Theoretically, when he started his term, President Emmanuel Macron committed to drastically lower the corporate tax rate from 33% to 25% by 2022, with France positioned way above the 23.6% OECD average rate for this type of tax. This reform had been long demanded by the French business environment, who were very displeased with the last position held by France in the International Tax Competitiveness Index, which reflected the major taxation burden incurred by local companies.

As far as individuals are concerned, the French government intends to significantly decrease tax rates on personal income and also to completely remove property taxes by 2023.

 

Germany. The Merkel Cabinet’s taxation strategy entails offering EUR 42.5 billion in tax exemptions by the end of 2024. Tax exemption shall be provided in several different ways. The first is to increase the allowance and cap for those that do not pay taxes.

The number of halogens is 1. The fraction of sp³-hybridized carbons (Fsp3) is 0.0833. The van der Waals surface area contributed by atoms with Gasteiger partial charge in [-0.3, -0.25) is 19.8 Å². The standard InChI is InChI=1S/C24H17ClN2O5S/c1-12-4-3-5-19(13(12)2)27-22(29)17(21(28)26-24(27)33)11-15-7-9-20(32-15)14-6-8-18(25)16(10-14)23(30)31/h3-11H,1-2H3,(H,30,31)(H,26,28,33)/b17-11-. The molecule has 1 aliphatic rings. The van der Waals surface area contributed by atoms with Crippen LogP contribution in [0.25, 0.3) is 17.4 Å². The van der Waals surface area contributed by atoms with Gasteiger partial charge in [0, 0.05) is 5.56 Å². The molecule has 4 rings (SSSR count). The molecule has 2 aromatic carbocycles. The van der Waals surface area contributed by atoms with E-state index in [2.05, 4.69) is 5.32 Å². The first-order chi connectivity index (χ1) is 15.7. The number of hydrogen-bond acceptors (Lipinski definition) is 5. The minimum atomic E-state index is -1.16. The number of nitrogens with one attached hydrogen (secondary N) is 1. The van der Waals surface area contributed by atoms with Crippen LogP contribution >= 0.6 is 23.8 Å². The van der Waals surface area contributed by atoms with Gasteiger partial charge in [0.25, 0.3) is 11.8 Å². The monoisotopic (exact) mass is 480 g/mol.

The federal government plans to raise the cap at EUR 9,696 in 2021, which means that anyone earning below that threshold shall not pay any taxes. The allowance currently stands at EUR 9,408, therefore taxpayers can expect it to increase by almost 3.1%. The federal government also intends to approach the so-called “cold progression”, which is what happens when salaries increase only to cover for the inflation rate and is applied in the countries that have implemented progressive tax rates. According to German publication Handelsblatt, to counter this phenomenon in the future, the government intends to adjust tax brackets for certain tax rates by the same amount as the inflation rate. If we add up all these planned tax reductions, millions of Germans might earn significantly higher net revenues in 2021 than this year. However, it is worth mentioning that, apparently, there are also plans to increase social security contribution rates in 2021, and, if that happened, it could cancel out the savings made with the above measures.

 

Italy. Maintaining reduced VAT rates, extending the corporate tax payment term for certain taxpayers, as well as exemption of wage withholding payments for new employees – in brief, these are the main tax measures passed by the Rome government.